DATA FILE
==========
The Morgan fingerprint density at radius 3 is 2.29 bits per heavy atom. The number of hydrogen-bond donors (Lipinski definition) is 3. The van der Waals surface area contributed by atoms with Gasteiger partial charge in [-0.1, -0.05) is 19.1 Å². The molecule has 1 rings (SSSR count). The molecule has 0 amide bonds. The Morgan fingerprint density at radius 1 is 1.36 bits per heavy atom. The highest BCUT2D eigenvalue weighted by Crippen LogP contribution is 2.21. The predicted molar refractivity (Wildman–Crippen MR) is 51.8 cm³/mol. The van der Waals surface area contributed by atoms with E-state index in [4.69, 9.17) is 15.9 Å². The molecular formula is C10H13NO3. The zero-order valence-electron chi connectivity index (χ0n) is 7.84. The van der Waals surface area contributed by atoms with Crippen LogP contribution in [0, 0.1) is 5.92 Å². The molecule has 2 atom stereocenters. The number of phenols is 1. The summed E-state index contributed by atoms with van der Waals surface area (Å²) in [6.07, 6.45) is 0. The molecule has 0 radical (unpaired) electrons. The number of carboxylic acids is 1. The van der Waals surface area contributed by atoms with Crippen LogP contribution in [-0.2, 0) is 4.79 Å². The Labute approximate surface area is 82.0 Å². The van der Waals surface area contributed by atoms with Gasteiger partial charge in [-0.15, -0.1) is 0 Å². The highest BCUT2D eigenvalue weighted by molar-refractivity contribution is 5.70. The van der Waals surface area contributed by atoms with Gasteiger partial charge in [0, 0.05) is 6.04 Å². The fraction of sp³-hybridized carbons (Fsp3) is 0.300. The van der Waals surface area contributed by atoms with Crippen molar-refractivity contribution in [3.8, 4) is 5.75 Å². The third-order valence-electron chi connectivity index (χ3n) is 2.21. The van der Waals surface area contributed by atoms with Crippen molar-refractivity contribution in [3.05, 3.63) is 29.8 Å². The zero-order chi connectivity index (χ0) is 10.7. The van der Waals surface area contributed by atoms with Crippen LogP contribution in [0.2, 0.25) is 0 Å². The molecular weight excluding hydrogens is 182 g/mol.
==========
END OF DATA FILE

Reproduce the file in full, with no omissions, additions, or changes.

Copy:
The Morgan fingerprint density at radius 3 is 2.29 bits per heavy atom. The number of hydrogen-bond donors (Lipinski definition) is 3. The van der Waals surface area contributed by atoms with Gasteiger partial charge in [-0.1, -0.05) is 19.1 Å². The molecule has 1 rings (SSSR count). The molecule has 0 amide bonds. The Morgan fingerprint density at radius 1 is 1.36 bits per heavy atom. The highest BCUT2D eigenvalue weighted by Crippen LogP contribution is 2.21. The predicted molar refractivity (Wildman–Crippen MR) is 51.8 cm³/mol. The van der Waals surface area contributed by atoms with E-state index in [4.69, 9.17) is 15.9 Å². The molecular formula is C10H13NO3. The zero-order valence-electron chi connectivity index (χ0n) is 7.84. The van der Waals surface area contributed by atoms with Crippen LogP contribution in [0, 0.1) is 5.92 Å². The molecule has 2 atom stereocenters. The number of phenols is 1. The summed E-state index contributed by atoms with van der Waals surface area (Å²) in [6.07, 6.45) is 0. The molecule has 0 radical (unpaired) electrons. The number of carboxylic acids is 1. The van der Waals surface area contributed by atoms with Crippen LogP contribution in [-0.2, 0) is 4.79 Å². The Labute approximate surface area is 82.0 Å². The van der Waals surface area contributed by atoms with Gasteiger partial charge in [-0.15, -0.1) is 0 Å². The highest BCUT2D eigenvalue weighted by molar-refractivity contribution is 5.70. The van der Waals surface area contributed by atoms with Gasteiger partial charge in [0, 0.05) is 6.04 Å². The fraction of sp³-hybridized carbons (Fsp3) is 0.300. The van der Waals surface area contributed by atoms with Crippen molar-refractivity contribution in [3.8, 4) is 5.75 Å². The third-order valence-electron chi connectivity index (χ3n) is 2.21. The van der Waals surface area contributed by atoms with Crippen molar-refractivity contribution in [3.05, 3.63) is 29.8 Å². The zero-order chi connectivity index (χ0) is 10.7. The van der Waals surface area contributed by atoms with Crippen LogP contribution in [0.2, 0.25) is 0 Å². The molecular weight excluding hydrogens is 182 g/mol.